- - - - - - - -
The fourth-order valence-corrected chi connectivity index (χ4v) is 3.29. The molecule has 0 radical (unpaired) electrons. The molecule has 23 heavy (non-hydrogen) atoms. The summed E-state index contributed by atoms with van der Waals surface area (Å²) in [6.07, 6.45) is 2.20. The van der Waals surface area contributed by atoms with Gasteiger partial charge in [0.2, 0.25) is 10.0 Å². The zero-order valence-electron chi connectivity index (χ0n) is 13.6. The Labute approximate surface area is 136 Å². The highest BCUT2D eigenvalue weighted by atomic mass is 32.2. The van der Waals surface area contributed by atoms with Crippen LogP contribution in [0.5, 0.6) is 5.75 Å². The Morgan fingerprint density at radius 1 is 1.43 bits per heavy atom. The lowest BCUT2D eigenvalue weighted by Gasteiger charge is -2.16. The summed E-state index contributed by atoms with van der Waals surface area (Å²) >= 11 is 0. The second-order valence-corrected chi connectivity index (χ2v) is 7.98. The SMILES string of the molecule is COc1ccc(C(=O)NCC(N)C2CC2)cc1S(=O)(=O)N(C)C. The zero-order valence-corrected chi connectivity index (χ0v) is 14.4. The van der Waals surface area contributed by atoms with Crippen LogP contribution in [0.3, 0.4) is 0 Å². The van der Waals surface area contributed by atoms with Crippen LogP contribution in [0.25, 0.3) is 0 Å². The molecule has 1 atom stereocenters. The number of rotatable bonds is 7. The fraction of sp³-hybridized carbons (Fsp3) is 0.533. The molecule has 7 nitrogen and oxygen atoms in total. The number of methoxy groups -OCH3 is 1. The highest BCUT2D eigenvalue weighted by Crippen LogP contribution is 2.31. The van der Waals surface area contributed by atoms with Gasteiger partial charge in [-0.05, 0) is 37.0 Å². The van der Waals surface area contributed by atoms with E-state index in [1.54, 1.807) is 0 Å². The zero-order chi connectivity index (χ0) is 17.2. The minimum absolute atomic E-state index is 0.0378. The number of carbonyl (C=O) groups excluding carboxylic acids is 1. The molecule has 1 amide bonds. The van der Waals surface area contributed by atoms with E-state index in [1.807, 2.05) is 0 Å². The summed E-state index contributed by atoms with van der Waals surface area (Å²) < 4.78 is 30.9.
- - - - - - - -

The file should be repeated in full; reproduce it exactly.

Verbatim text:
The fourth-order valence-corrected chi connectivity index (χ4v) is 3.29. The molecule has 0 radical (unpaired) electrons. The molecule has 23 heavy (non-hydrogen) atoms. The summed E-state index contributed by atoms with van der Waals surface area (Å²) in [6.07, 6.45) is 2.20. The van der Waals surface area contributed by atoms with Gasteiger partial charge in [0.2, 0.25) is 10.0 Å². The zero-order valence-electron chi connectivity index (χ0n) is 13.6. The Labute approximate surface area is 136 Å². The highest BCUT2D eigenvalue weighted by atomic mass is 32.2. The van der Waals surface area contributed by atoms with Crippen LogP contribution in [0.5, 0.6) is 5.75 Å². The Morgan fingerprint density at radius 1 is 1.43 bits per heavy atom. The lowest BCUT2D eigenvalue weighted by Gasteiger charge is -2.16. The summed E-state index contributed by atoms with van der Waals surface area (Å²) >= 11 is 0. The second-order valence-corrected chi connectivity index (χ2v) is 7.98. The SMILES string of the molecule is COc1ccc(C(=O)NCC(N)C2CC2)cc1S(=O)(=O)N(C)C. The zero-order valence-corrected chi connectivity index (χ0v) is 14.4. The van der Waals surface area contributed by atoms with Crippen LogP contribution in [0.3, 0.4) is 0 Å². The van der Waals surface area contributed by atoms with Crippen LogP contribution in [0.25, 0.3) is 0 Å². The molecule has 1 atom stereocenters. The number of rotatable bonds is 7. The fraction of sp³-hybridized carbons (Fsp3) is 0.533. The molecule has 7 nitrogen and oxygen atoms in total. The number of methoxy groups -OCH3 is 1. The highest BCUT2D eigenvalue weighted by Crippen LogP contribution is 2.31. The van der Waals surface area contributed by atoms with Gasteiger partial charge in [-0.05, 0) is 37.0 Å². The van der Waals surface area contributed by atoms with E-state index in [1.54, 1.807) is 0 Å². The zero-order chi connectivity index (χ0) is 17.2. The minimum absolute atomic E-state index is 0.0378. The number of carbonyl (C=O) groups excluding carboxylic acids is 1. The molecule has 1 amide bonds. The van der Waals surface area contributed by atoms with E-state index in [1.807, 2.05) is 0 Å². The summed E-state index contributed by atoms with van der Waals surface area (Å²) < 4.78 is 30.9.